I have as near to as makes no difference no direct experience with "the doing" of science (a couple of basic college-level science classes), and I've known this for a long, long time. There are some people who just don't get what counts as evidence in science. They are, in general, the most ardent defenders of ATM proposals and conspiracist thinking. They present elaborate and grandiose ideas that aren't backed up, and they get mad when you tell them that their idea doesn't hold water. The problem is always with you, with "the mainstream," with anyone who doesn't see how perfect and right their idea is. Sure, I'm a non-scientist, but that doesn't make the process any less tedious to me. I stopped reading ATM years ago, now, because I realized that the only arguments I was qualified to make got repetitive, and the people I made them to didn't understand them anyway.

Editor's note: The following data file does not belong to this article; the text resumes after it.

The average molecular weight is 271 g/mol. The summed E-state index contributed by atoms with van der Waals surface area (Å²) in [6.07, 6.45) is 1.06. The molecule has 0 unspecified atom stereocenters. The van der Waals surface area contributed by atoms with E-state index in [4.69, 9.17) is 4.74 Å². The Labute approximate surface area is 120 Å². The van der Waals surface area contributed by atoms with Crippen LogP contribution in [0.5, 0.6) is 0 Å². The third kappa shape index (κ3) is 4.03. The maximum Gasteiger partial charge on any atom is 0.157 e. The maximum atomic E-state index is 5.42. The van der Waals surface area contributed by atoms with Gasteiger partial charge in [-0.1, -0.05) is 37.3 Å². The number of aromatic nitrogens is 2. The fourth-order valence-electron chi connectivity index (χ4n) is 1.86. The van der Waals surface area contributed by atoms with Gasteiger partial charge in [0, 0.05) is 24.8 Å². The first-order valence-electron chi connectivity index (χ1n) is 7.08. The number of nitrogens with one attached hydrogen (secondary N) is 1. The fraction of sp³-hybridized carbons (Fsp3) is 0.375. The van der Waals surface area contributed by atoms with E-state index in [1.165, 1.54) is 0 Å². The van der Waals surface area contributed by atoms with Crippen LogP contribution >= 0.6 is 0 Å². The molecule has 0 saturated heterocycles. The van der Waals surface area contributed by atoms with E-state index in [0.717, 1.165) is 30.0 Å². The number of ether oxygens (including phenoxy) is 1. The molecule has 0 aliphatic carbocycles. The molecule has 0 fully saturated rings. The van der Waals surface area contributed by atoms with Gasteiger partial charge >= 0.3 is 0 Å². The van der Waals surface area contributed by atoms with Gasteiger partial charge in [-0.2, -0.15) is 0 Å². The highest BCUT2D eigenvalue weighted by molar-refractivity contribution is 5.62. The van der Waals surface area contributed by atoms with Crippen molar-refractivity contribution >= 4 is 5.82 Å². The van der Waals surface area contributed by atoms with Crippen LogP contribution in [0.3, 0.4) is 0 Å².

Originally Posted by Nereid
I think the problem is that "mainstream" is a country with shifting borders. At its core are things like "what goes up must come down" and "the universe is very old indeed," and as you get farther out, you get into slightly less certain areas. They're still generally agreed upon as How Things Are, but they're more likely to be wrong and more able to be fine-tuned. How old is "very old indeed"? Well, we're working on that. Why do things that go up come down? Here's our best information on the subject. And anything where we're still actively working on it can still change, and "mainstream" today may not be so tomorrow. Couple that with a few lies-to-children explanations for the not terribly scientifically inclined (the Moon goes around the Earth), and you get a perception that "mainstream" is built on sand. It only gets worse if the people who claim that have never dug to bedrock, so to speak, for themselves and don't have much of a scientific education.
"Now everyone was giving her that kind of look UFOlogists get when they suddenly say, 'Hey, if you shade your eyes you can see it is just a flock of geese after all.'"
"You can't erase icing."
"I can't believe it doesn't work! I found it on the internet, man!"